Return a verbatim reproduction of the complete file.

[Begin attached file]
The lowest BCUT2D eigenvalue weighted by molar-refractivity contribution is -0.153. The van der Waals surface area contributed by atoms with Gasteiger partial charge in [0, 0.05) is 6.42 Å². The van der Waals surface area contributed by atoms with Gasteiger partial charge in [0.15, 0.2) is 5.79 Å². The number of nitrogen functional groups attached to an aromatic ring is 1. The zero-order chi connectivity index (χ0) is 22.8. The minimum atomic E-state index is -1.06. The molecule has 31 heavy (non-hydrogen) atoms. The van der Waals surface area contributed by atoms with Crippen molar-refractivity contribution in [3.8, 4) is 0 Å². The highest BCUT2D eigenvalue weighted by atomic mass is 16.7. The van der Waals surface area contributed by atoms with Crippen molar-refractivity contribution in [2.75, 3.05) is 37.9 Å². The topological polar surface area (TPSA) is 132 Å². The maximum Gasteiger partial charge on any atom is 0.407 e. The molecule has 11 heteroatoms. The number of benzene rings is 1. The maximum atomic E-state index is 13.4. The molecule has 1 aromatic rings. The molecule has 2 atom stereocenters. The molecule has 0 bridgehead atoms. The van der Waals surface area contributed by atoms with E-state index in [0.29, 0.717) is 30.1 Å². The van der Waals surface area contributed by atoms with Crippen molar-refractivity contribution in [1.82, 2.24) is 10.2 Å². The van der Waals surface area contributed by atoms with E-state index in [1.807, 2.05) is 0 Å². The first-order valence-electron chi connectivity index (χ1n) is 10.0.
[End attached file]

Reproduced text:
The lowest BCUT2D eigenvalue weighted by molar-refractivity contribution is -0.153. The van der Waals surface area contributed by atoms with Gasteiger partial charge in [0, 0.05) is 6.42 Å². The van der Waals surface area contributed by atoms with Gasteiger partial charge in [0.15, 0.2) is 5.79 Å². The number of nitrogen functional groups attached to an aromatic ring is 1. The zero-order chi connectivity index (χ0) is 22.8. The minimum atomic E-state index is -1.06. The molecule has 31 heavy (non-hydrogen) atoms. The van der Waals surface area contributed by atoms with Crippen molar-refractivity contribution in [3.8, 4) is 0 Å². The highest BCUT2D eigenvalue weighted by atomic mass is 16.7. The van der Waals surface area contributed by atoms with Crippen molar-refractivity contribution in [2.75, 3.05) is 37.9 Å². The topological polar surface area (TPSA) is 132 Å². The maximum Gasteiger partial charge on any atom is 0.407 e. The molecule has 11 heteroatoms. The number of benzene rings is 1. The maximum atomic E-state index is 13.4. The molecule has 1 aromatic rings. The molecule has 2 atom stereocenters. The molecule has 0 bridgehead atoms. The van der Waals surface area contributed by atoms with E-state index in [0.29, 0.717) is 30.1 Å². The van der Waals surface area contributed by atoms with Crippen molar-refractivity contribution in [1.82, 2.24) is 10.2 Å². The van der Waals surface area contributed by atoms with E-state index in [1.807, 2.05) is 0 Å². The first-order valence-electron chi connectivity index (χ1n) is 10.0.